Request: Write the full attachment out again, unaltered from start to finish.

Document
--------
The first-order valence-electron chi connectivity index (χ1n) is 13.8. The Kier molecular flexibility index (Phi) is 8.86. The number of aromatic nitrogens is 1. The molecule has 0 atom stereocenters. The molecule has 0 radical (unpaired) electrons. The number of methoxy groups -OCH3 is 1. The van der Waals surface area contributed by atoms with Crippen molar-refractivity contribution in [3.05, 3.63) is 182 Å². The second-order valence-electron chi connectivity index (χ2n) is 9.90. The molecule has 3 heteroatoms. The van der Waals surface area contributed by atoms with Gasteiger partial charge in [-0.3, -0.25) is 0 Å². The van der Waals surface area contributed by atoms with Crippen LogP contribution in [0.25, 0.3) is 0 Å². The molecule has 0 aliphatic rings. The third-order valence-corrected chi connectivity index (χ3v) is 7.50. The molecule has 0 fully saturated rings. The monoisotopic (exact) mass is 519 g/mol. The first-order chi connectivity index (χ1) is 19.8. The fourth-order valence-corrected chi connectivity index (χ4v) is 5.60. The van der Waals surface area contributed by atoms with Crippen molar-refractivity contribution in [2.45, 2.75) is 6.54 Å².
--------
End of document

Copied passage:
The first-order valence-electron chi connectivity index (χ1n) is 13.8. The Kier molecular flexibility index (Phi) is 8.86. The number of aromatic nitrogens is 1. The molecule has 0 atom stereocenters. The molecule has 0 radical (unpaired) electrons. The number of methoxy groups -OCH3 is 1. The van der Waals surface area contributed by atoms with Crippen molar-refractivity contribution in [3.05, 3.63) is 182 Å². The second-order valence-electron chi connectivity index (χ2n) is 9.90. The molecule has 3 heteroatoms. The van der Waals surface area contributed by atoms with Gasteiger partial charge in [-0.3, -0.25) is 0 Å². The van der Waals surface area contributed by atoms with Crippen LogP contribution in [0.25, 0.3) is 0 Å². The molecule has 0 aliphatic rings. The third-order valence-corrected chi connectivity index (χ3v) is 7.50. The molecule has 0 fully saturated rings. The monoisotopic (exact) mass is 519 g/mol. The first-order chi connectivity index (χ1) is 19.8. The fourth-order valence-corrected chi connectivity index (χ4v) is 5.60. The van der Waals surface area contributed by atoms with Crippen molar-refractivity contribution in [2.45, 2.75) is 6.54 Å².